By Price Pritchett
I’ve been thinking. We need a more colorful classification system for how companies go about the merger integration process. You know, a new nomenclature. So I sat down and did some reflection.
Going through my memory bank, I pulled up some of the most common patterns I’ve seen as companies are acquired and merged. Since so many deals go bad due to a mangled integration, I decided to start by categorizing the dysfunctional approaches. Here, in no particular order, are my top four:
“Hair on Fire”
This is a fire-fighting approach to merger integration where management, reacting to the tyranny of the urgent, lurches from crisis to crisis. For lack of planning and discipline, impulse rules. Priorities are constantly changing, resources are poorly allocated, and people lose their bearings. This produces a lot of wasted motion and unnecessary stress. The integration process becomes a high-strung, confusing drill that keeps the organization off balance as management continually responds to the last pressure point.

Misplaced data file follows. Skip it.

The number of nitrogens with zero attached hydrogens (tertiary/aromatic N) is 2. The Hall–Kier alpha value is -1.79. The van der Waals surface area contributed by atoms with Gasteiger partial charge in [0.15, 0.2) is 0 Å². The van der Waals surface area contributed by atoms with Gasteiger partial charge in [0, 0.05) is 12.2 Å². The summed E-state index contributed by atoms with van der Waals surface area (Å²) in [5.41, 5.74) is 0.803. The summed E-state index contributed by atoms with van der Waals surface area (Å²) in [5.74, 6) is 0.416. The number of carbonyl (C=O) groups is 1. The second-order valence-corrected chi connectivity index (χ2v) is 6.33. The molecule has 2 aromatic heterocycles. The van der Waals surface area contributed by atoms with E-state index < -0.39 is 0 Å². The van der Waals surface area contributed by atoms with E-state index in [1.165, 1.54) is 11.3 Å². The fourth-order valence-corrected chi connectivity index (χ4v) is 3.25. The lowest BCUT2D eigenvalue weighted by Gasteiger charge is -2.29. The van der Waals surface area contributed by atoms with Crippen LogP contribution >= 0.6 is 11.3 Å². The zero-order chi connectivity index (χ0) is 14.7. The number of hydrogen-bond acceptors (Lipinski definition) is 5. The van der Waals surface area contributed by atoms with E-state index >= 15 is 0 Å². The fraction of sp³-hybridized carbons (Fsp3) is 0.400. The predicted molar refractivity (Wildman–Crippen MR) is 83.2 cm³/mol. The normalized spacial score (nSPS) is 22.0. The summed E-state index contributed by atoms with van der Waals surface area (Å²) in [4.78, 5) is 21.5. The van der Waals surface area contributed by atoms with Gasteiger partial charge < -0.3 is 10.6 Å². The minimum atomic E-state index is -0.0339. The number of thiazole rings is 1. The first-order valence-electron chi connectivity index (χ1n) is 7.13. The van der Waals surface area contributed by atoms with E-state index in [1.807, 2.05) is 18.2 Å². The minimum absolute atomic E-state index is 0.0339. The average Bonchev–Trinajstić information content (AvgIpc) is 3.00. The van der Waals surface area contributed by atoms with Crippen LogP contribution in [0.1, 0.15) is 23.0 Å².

“U.S. Department of Integration”
Bureaucratic organizations embrace a “big government” approach to integration. They’re slow-moving, territorial, and procedure-oriented, putting undue faith in the myriad merger rules they’ve concocted to regulate the situation. Executives justify this approach on the grounds that it’s prudent . . . that it reduces risk. But their preoccupation with process results in in a sluggish integration that actually increases the odds of failure.
Execution suffers as managers grind along according to their precious rules and politics, sacrificing all-important speed and flexibility on the altar of the bureaucratic cookbook ...